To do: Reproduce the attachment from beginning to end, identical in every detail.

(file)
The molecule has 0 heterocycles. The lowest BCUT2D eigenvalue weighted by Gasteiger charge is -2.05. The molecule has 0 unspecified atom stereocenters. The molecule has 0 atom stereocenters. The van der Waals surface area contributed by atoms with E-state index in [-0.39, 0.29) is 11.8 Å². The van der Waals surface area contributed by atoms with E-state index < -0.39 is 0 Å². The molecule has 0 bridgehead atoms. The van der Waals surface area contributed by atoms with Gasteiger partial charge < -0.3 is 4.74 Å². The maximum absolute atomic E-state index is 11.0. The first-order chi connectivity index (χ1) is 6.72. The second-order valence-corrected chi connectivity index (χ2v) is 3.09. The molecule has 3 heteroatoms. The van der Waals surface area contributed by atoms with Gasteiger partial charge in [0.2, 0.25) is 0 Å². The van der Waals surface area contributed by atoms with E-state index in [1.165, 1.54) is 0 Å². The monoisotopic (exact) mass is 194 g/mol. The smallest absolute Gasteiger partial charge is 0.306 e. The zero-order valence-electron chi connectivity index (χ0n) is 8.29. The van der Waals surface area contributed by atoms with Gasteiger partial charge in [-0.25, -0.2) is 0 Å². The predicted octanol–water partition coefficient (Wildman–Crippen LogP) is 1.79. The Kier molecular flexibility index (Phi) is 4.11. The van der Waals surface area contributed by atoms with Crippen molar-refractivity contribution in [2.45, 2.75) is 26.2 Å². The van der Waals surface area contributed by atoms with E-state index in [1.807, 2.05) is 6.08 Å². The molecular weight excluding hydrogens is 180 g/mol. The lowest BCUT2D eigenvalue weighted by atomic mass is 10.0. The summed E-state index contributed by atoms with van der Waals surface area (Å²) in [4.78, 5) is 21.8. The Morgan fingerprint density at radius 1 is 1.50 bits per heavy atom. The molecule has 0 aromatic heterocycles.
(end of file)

The molecule has 0 heterocycles. The lowest BCUT2D eigenvalue weighted by Gasteiger charge is -2.05. The molecule has 0 unspecified atom stereocenters. The molecule has 0 atom stereocenters. The van der Waals surface area contributed by atoms with E-state index in [-0.39, 0.29) is 11.8 Å². The van der Waals surface area contributed by atoms with E-state index < -0.39 is 0 Å². The molecule has 0 bridgehead atoms. The van der Waals surface area contributed by atoms with Gasteiger partial charge < -0.3 is 4.74 Å². The maximum absolute atomic E-state index is 11.0. The first-order chi connectivity index (χ1) is 6.72. The second-order valence-corrected chi connectivity index (χ2v) is 3.09. The molecule has 3 heteroatoms. The van der Waals surface area contributed by atoms with Gasteiger partial charge in [0.2, 0.25) is 0 Å². The van der Waals surface area contributed by atoms with E-state index in [1.165, 1.54) is 0 Å². The monoisotopic (exact) mass is 194 g/mol. The smallest absolute Gasteiger partial charge is 0.306 e. The zero-order valence-electron chi connectivity index (χ0n) is 8.29. The van der Waals surface area contributed by atoms with Gasteiger partial charge in [-0.25, -0.2) is 0 Å². The predicted octanol–water partition coefficient (Wildman–Crippen LogP) is 1.79. The Kier molecular flexibility index (Phi) is 4.11. The van der Waals surface area contributed by atoms with Crippen molar-refractivity contribution in [2.45, 2.75) is 26.2 Å². The van der Waals surface area contributed by atoms with E-state index in [1.807, 2.05) is 6.08 Å². The molecular weight excluding hydrogens is 180 g/mol. The lowest BCUT2D eigenvalue weighted by atomic mass is 10.0. The summed E-state index contributed by atoms with van der Waals surface area (Å²) in [4.78, 5) is 21.8. The Morgan fingerprint density at radius 1 is 1.50 bits per heavy atom. The molecule has 0 aromatic heterocycles.